Monday, December 15, 2014

Personality goes a long way...

One of the more appealing features of the Wars of the Roses is that it allows very wide scope for the personalities of various lords and nobles to have a big impact.  

(Incidentally, this is not always a feature of some wargaming periods, as there seems to be some kind of unspoken convention everybody has agreed upon!  Many American Civil War rules allow for the colourful personalities in the various generals for example, but strangely the 'personal' element is largely absent from, say, WW2 games - obviously figures like Montgomery, Patton, Rommel, etc. were all quite bland and unremarkable types that just rubbed along wonderfully...)

Anyway, the wargaming gods have decreed that WotR games should allow for personalities to have an impact, as this opens up all sorts of intriguing possibilities for backstabbing, betrayal, or just good old-fashioned incompetence.  The original Miniature Wargames article outlines a system, which is actually attributed to Tony Bath's famous work on 'Setting up a Wargames Campaign.'  Bath however set out the basics, and never tried to explain how the idea could be applied in practical terms.  Jim Webster in Miniature Wargames sets out a method of putting it into practice for determining how people act.  

For each area we have a lord in charge, and his personality is summed up in seven categories.  Each category is a simple 1 to 6 scale, with the opposite extremes at either end.  For example a roll for morality would be 'paragon' for a 6 (kind, generous, friendly- basically doomed in a WotR setting) going down through an unremarkable person around 4 or 3, then descending down to 'depraved' on a 1 (uses phone in cinema, cracks knuckles, etc.)  

The categories are as follows, along with an explanation of their effect:

DISPOSITION
This has no direct game effect, beyond being a handy mental 'hook' to hang your notional person on, so they stick in your mind.  In more practical terms, it also provides another dice-roll to use when averaging out your 'popularity' category (see below).

MORALS
As with the above, the combination of Disposition & Morals is just to make the character recognizable as a personality.  It could also be used if necessary to see how two figures cooperate, I suppose - after all, a paragon is hardly going to be close to some depraved monster, is he?

MILITARY APTITUDE
The first real game-centric trait: how skilled is he as as a tabletop commander?  It's a straight 1-to-6 rating, but of course this can easily be tailored to pretty much any rule-set you care to use.  It also lets us settle off-table matters like sieges by rating his competence.  A lord with a '6' will be certain to topple any castle within a turn, but a level '1' incompetent could well be there until doomsday.  

MILITARY EXPERIENCE
This rating is again very similar to the above, rating how much of a rookie our man is.  In the Webster rules many rolls for checking military competence allow you to use "either his aptitude or experience" - so this is effectively a "do over" roll, to stop you getting saddled with a dead-beat.  Interestingly, I notice that Tony Bath's original system allowed the characters' experience to be raised with time over various battles, so a character - providing they stayed alive - would steadily improve their rating.  Webster ditches this for simplicity, and probably wisely: say what you like about Tony Bath, the man wasn't afraid of complex and detailed book-keeping!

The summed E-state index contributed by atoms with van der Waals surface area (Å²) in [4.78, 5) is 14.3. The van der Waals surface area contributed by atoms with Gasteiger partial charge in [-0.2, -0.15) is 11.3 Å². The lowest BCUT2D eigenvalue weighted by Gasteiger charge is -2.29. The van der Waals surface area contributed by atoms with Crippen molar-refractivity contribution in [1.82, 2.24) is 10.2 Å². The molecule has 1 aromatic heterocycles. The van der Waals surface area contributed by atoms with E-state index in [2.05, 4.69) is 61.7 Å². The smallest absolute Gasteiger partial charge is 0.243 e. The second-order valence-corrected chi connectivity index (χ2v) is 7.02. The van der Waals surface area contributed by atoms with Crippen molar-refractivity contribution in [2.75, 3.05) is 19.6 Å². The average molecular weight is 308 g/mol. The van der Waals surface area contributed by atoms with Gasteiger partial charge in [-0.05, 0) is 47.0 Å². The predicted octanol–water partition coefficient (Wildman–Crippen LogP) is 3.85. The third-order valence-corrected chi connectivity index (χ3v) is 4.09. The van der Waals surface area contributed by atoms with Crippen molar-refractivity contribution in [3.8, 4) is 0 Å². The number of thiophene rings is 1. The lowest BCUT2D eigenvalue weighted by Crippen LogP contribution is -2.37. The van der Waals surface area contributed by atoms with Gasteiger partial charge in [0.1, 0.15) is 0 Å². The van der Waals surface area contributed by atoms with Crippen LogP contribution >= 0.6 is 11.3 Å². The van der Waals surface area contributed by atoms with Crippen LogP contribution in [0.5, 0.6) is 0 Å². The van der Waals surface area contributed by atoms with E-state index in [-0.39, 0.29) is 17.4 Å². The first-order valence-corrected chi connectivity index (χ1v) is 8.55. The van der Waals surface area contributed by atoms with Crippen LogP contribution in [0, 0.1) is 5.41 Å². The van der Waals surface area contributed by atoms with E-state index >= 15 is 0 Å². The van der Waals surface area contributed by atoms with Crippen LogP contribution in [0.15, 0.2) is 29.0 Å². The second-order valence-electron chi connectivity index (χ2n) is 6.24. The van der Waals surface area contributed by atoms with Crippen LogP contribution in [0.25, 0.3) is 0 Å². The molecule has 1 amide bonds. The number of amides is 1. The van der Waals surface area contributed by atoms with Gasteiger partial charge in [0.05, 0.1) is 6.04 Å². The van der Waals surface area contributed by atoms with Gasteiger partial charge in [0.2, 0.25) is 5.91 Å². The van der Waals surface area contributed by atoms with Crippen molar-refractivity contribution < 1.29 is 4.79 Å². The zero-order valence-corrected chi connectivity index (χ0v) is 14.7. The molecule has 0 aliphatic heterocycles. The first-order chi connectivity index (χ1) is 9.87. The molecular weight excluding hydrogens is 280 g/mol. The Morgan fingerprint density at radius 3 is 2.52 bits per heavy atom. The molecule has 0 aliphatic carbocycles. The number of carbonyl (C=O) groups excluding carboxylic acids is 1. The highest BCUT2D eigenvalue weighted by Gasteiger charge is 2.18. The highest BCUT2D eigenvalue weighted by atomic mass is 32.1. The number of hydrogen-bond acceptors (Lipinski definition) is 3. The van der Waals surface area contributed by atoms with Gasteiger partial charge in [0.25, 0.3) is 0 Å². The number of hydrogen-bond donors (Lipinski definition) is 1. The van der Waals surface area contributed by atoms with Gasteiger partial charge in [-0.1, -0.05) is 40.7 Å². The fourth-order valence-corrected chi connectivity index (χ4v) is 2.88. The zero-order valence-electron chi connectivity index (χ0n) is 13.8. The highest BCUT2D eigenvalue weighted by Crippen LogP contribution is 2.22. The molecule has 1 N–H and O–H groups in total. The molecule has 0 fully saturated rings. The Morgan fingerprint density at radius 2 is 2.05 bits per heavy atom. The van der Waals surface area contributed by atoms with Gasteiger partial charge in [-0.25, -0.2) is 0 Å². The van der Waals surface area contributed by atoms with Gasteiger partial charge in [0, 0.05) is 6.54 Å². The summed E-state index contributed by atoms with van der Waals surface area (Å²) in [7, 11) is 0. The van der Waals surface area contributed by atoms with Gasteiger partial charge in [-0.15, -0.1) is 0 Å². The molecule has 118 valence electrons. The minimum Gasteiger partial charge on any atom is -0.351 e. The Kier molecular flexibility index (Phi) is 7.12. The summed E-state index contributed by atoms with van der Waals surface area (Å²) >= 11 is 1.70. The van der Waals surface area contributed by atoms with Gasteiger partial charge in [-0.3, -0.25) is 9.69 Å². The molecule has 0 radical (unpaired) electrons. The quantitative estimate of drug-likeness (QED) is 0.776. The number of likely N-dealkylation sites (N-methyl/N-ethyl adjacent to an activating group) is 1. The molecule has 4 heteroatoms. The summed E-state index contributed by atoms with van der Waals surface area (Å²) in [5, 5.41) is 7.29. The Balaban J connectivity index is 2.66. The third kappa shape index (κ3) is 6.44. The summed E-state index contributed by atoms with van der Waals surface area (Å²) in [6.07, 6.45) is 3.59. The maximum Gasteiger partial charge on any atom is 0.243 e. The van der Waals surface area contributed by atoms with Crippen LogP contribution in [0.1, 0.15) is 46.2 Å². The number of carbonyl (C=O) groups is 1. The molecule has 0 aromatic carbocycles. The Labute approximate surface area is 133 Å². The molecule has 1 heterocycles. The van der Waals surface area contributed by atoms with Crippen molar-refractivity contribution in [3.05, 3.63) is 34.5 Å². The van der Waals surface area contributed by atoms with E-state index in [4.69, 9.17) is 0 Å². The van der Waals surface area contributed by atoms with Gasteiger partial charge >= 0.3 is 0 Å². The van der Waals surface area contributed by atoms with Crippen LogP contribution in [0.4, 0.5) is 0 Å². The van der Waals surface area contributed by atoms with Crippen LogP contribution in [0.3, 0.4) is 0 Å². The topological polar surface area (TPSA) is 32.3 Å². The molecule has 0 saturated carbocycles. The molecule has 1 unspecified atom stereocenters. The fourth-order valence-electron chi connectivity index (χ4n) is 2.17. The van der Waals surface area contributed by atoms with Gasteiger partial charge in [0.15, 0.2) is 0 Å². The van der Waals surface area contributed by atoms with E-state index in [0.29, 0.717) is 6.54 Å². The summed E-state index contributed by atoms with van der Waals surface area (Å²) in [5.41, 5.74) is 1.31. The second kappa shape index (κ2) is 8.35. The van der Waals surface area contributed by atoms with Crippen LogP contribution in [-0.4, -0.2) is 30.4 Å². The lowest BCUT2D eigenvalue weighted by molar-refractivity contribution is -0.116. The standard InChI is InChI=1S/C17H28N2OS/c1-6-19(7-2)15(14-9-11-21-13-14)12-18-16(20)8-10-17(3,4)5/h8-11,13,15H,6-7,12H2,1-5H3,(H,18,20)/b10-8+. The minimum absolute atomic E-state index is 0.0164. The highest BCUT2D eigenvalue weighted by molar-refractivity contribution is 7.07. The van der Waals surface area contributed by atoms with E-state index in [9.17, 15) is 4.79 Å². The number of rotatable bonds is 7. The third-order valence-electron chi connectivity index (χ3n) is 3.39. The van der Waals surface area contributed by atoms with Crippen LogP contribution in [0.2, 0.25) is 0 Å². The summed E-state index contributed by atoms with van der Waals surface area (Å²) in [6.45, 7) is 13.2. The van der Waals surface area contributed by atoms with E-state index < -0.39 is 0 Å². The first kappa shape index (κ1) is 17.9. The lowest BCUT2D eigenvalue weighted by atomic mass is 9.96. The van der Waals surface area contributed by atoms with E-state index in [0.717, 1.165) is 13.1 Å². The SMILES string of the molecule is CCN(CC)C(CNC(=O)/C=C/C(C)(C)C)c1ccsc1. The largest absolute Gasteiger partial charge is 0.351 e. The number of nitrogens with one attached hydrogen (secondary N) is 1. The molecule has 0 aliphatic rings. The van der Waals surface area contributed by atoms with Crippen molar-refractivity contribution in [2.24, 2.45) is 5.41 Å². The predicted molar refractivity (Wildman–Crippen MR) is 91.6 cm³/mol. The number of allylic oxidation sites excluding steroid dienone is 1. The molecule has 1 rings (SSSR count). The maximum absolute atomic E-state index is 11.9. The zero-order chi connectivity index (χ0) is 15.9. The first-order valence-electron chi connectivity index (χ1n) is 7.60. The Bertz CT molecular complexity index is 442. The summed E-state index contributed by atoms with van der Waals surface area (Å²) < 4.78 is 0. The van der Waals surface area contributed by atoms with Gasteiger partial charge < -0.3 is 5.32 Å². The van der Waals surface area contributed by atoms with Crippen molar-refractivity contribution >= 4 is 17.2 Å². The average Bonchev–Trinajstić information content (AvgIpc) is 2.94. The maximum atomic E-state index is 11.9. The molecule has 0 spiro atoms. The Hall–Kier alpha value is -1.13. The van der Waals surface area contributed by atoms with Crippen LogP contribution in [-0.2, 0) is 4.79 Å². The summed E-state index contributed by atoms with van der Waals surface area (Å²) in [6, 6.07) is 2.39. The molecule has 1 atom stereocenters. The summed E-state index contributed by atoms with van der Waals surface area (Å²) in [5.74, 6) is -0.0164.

ACTIVITY
Basically, how swift in action is he?  If the lord commands a section of your army and you need him to bring it to the battlefield, he needs to roll against his activity level to see if he does it promptly.  A level '6' lord will clearly be bounding to your aid with Tigger-ish enthusiasm, while a lazy '1' lord may well only be out of bed before your crisis has come and gone!

LOYALTY
Things don't always go well, and when you get beaten in a battle, those lords that had been submitting to you might take new ideas into their heads!  A roll against loyalty decides if your followers stick with you after a setback, or ditch you.  It would be a calculated risk to accept help from a highly skilled and powerful lord if he turns out to be as treacherous as an icy step...

POPULARITY
Sometimes lords can submit without fighting doomed battles, if you're stronger than them or also if you're more popular than them.  Popularity is dependent on other personality features, so instead of being a dice-roll, the Popularity number is an average of the six previous rolls.  Unless you've rolled for the reincarnation of Alexander the Great, it very frequently comes out as being a 3 or 4, for generally liked/disliked.  One notable feature - a character with loyalty of 1 or 2 is rated as a '6' for calculating the average, as he is taken as a shameless dissembler - presumably channeling Richard III from Shakespeare!  

In addition to the above I have added in a few tweaks based on the characters' pro-Yorkist/Lancastrian bias.  When checking against a test for a similarly pro-'X' lord, I usually allow a pass when 'either' rather than 'both' conditions are met.  For example, a pro-Yorkist lord seeking to take over another pro-Yorkist will get a fight-free submission if he is either stronger or more popular, while a pro-Lancastrian target would fight unless he was both weaker and less popular.  Likewise, a lord on the tabletop who has an independent command may fail you if he is pro-Lancastrian and you are pro-Yorkist, just to keep that prospect of treachery alive and well...

Wednesday, December 10, 2014

Setting up the Wargames Campaign

To continue with my adaptation of the campaign system discussed previously: not everybody will have a Miniature Wargames with Battlegames (MWwBG?) copy handy, and although I'm adapting it and shall explain a bit of my thinking - I still strongly advise anybody interested to get a back-copy online!  

I wanted the campaign to be in a fictionalised region of the North of England, so I kept the basic notion of dealing out a random 5 x 5 grid of playing cards.  The result for me is in the picture below: